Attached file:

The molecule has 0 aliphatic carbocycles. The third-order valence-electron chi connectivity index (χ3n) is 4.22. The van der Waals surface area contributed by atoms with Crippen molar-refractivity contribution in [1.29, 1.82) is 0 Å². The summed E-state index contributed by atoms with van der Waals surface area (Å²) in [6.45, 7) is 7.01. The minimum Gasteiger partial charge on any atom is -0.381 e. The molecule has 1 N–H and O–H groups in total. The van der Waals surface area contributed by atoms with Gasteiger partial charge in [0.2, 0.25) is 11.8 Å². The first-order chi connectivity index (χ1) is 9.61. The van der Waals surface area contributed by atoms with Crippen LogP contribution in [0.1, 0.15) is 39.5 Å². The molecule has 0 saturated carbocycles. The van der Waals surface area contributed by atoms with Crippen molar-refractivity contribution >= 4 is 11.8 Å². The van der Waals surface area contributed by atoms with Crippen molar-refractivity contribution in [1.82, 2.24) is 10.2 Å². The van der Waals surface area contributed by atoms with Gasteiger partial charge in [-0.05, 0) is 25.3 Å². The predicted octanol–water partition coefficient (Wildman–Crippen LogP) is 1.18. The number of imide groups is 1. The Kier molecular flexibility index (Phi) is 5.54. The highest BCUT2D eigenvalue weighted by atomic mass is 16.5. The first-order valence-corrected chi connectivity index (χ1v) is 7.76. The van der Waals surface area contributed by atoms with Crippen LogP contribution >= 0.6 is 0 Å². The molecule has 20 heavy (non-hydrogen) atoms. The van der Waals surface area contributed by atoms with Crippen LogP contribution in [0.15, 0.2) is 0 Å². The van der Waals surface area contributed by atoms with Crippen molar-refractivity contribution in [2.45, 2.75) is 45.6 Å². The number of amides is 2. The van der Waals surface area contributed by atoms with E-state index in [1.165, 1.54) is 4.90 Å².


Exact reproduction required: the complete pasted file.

The molecule has 0 aliphatic carbocycles. The third-order valence-electron chi connectivity index (χ3n) is 4.22. The van der Waals surface area contributed by atoms with Crippen molar-refractivity contribution in [1.29, 1.82) is 0 Å². The summed E-state index contributed by atoms with van der Waals surface area (Å²) in [6.45, 7) is 7.01. The minimum Gasteiger partial charge on any atom is -0.381 e. The molecule has 1 N–H and O–H groups in total. The van der Waals surface area contributed by atoms with Gasteiger partial charge in [0.2, 0.25) is 11.8 Å². The first-order chi connectivity index (χ1) is 9.61. The van der Waals surface area contributed by atoms with Crippen LogP contribution in [0.1, 0.15) is 39.5 Å². The molecule has 0 saturated carbocycles. The van der Waals surface area contributed by atoms with Crippen molar-refractivity contribution >= 4 is 11.8 Å². The van der Waals surface area contributed by atoms with Crippen molar-refractivity contribution in [1.82, 2.24) is 10.2 Å². The van der Waals surface area contributed by atoms with Gasteiger partial charge in [-0.05, 0) is 25.3 Å². The predicted octanol–water partition coefficient (Wildman–Crippen LogP) is 1.18. The number of imide groups is 1. The Kier molecular flexibility index (Phi) is 5.54. The highest BCUT2D eigenvalue weighted by atomic mass is 16.5. The first-order valence-corrected chi connectivity index (χ1v) is 7.76. The van der Waals surface area contributed by atoms with Crippen LogP contribution >= 0.6 is 0 Å². The molecule has 20 heavy (non-hydrogen) atoms. The van der Waals surface area contributed by atoms with Crippen LogP contribution in [0.15, 0.2) is 0 Å². The van der Waals surface area contributed by atoms with Crippen molar-refractivity contribution in [2.45, 2.75) is 45.6 Å². The number of amides is 2. The van der Waals surface area contributed by atoms with E-state index in [1.165, 1.54) is 4.90 Å².